- City suspends liquor license for downtown Cape bar; owners say they want to fix problems (3/26/17)6
- Mall aboard: Future requires evolution at West Park Mall (3/24/17)24
- Legal discrimination complaint, ethics complaint filed in Scott City government (3/22/17)13
- Business notebook: Cape native goes from farm to mobile-food operation (3/20/17)1
- Former Southeast softball coach sues Board of Regents; seeks damages and her job back (3/23/17)15
- Former Scott City administrator: 'I was forced to resign' (3/21/17)6
- Triplett manslaughter case set for July 2018 (3/21/17)2
- Two people found dead in Advance house fire (3/21/17)
- Two Cape men charged with second-degree murder of Grandi (3/21/17)2
- Lawmakers put prevailing wage in crosshairs; laborers object (2/12/17)10
Astronauts leave station, inspect their ship one final time
The Associated Press
CAPE CANAVERAL, Fla. -- With Hurricane Dean considered hardly any threat to Mission Control, Endeavour's astronauts left the international space station a day early and inspected their ship one final time Sunday to make sure it's safe for re-entry.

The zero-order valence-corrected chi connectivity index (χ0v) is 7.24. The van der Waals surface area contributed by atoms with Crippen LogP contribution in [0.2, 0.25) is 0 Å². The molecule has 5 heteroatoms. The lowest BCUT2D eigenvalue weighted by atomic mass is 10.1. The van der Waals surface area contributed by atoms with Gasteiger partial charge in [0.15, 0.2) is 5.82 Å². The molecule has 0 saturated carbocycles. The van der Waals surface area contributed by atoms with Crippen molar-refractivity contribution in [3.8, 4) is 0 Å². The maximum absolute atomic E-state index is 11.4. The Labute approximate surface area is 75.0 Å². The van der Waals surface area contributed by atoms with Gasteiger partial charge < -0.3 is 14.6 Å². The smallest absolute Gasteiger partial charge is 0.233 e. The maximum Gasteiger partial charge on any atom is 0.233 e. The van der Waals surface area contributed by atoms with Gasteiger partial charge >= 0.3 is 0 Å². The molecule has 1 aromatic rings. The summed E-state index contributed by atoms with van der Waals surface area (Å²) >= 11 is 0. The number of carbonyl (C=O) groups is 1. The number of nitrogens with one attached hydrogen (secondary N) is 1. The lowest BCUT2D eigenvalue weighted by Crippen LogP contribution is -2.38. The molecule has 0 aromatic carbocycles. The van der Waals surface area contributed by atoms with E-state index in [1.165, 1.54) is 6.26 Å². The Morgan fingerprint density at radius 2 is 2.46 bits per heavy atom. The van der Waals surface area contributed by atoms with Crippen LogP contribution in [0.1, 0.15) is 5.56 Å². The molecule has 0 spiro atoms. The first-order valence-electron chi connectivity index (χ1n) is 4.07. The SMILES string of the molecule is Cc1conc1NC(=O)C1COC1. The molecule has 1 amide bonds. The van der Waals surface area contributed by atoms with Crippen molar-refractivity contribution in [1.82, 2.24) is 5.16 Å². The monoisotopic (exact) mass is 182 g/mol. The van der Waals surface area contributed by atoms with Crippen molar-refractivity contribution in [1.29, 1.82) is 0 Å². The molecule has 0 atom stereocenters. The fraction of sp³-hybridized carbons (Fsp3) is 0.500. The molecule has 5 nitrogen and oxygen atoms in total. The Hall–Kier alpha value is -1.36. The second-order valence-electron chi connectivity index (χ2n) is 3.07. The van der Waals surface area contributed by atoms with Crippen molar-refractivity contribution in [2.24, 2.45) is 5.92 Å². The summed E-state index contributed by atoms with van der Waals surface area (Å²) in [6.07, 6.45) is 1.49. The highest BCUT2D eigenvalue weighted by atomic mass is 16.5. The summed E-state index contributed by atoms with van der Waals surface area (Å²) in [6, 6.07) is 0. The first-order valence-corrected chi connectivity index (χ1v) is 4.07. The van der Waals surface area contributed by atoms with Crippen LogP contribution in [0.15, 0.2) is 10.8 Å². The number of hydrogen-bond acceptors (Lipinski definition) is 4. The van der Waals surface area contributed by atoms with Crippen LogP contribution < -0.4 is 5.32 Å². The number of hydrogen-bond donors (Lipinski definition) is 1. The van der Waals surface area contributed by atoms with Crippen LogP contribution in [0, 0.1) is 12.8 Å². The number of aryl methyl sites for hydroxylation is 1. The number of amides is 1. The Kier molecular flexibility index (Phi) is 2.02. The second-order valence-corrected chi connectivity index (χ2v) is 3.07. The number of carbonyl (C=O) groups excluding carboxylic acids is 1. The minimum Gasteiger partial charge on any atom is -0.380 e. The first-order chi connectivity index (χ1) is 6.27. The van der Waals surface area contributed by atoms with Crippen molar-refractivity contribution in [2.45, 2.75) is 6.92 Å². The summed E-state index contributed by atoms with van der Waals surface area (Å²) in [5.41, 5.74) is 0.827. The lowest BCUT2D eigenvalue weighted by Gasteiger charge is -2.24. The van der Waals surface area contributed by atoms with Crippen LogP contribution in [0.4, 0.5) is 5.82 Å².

NASA is shooting for a Tuesday landing, a day ahead of schedule, to avoid any disruptions to flight operations in case the formidable storm takes aim at Houston. As of Sunday afternoon, that looked extremely unlikely, but mission managers did not want to chance it.
"There is still uncertainty with a storm like this, but right now it's looking pretty good from our standpoint," said John Shannon, chairman of the mission management team. "The threat is certainly somewhat less than it was the last two days."
In preparation for Endeavour's fiery descent through the atmosphere, the astronauts surveyed the wings and nose, using a laser-tipped boom that hunted for possible micrometeorite damage. They did not maneuver the 100-foot robotic arm and extension boom under the shuttle's gouged belly Sunday; engineers have already ascertained that the small but deep gouge, caused by launch debris, poses no danger.
The astronauts had scanned the wings and nose the day after Endeavour's Aug. 8 liftoff, looking for any evidence of fuel-tank foam strikes or other launch damage.
On Sunday, they were searching for any holes or cracks that might have occurred while the shuttle was docked to the space station.